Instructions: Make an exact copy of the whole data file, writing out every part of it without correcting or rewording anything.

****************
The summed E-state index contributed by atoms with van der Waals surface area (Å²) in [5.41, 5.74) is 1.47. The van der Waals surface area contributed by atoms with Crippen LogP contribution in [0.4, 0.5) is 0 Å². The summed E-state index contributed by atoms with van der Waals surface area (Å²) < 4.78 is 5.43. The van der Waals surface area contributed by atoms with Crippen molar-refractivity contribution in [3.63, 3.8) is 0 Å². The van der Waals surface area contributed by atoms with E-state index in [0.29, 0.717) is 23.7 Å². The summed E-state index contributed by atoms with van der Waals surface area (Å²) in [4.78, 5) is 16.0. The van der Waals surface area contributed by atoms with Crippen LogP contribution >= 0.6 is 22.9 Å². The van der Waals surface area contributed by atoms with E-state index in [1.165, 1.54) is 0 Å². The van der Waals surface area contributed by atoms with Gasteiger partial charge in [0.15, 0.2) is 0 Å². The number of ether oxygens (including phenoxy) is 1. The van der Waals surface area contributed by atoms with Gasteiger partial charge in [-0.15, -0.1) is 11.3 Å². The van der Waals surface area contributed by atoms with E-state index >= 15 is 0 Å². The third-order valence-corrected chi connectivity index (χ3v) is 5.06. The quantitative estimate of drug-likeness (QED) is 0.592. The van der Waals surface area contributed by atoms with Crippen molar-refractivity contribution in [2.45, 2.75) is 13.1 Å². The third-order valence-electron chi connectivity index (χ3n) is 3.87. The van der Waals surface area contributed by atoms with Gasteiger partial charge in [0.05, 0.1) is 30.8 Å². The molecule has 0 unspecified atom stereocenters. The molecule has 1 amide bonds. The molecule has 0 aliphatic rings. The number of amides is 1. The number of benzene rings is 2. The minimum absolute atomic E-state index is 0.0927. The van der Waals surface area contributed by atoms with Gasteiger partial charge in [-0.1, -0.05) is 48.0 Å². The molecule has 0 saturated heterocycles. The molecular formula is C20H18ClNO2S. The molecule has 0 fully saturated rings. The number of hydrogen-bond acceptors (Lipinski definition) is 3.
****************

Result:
The summed E-state index contributed by atoms with van der Waals surface area (Å²) in [5.41, 5.74) is 1.47. The van der Waals surface area contributed by atoms with Crippen LogP contribution in [0.4, 0.5) is 0 Å². The summed E-state index contributed by atoms with van der Waals surface area (Å²) < 4.78 is 5.43. The van der Waals surface area contributed by atoms with Crippen molar-refractivity contribution in [3.63, 3.8) is 0 Å². The van der Waals surface area contributed by atoms with E-state index in [0.29, 0.717) is 23.7 Å². The summed E-state index contributed by atoms with van der Waals surface area (Å²) in [4.78, 5) is 16.0. The van der Waals surface area contributed by atoms with Crippen LogP contribution >= 0.6 is 22.9 Å². The van der Waals surface area contributed by atoms with E-state index in [1.165, 1.54) is 0 Å². The van der Waals surface area contributed by atoms with Gasteiger partial charge in [0.15, 0.2) is 0 Å². The number of ether oxygens (including phenoxy) is 1. The van der Waals surface area contributed by atoms with Gasteiger partial charge in [-0.15, -0.1) is 11.3 Å². The van der Waals surface area contributed by atoms with E-state index >= 15 is 0 Å². The third-order valence-corrected chi connectivity index (χ3v) is 5.06. The quantitative estimate of drug-likeness (QED) is 0.592. The van der Waals surface area contributed by atoms with Crippen molar-refractivity contribution in [2.45, 2.75) is 13.1 Å². The third-order valence-electron chi connectivity index (χ3n) is 3.87. The van der Waals surface area contributed by atoms with Gasteiger partial charge in [0.05, 0.1) is 30.8 Å². The molecule has 0 unspecified atom stereocenters. The molecule has 1 amide bonds. The molecule has 0 aliphatic rings. The number of amides is 1. The number of benzene rings is 2. The minimum absolute atomic E-state index is 0.0927. The van der Waals surface area contributed by atoms with Gasteiger partial charge in [-0.1, -0.05) is 48.0 Å². The molecule has 0 saturated heterocycles. The molecular formula is C20H18ClNO2S. The molecule has 0 fully saturated rings. The number of hydrogen-bond acceptors (Lipinski definition) is 3.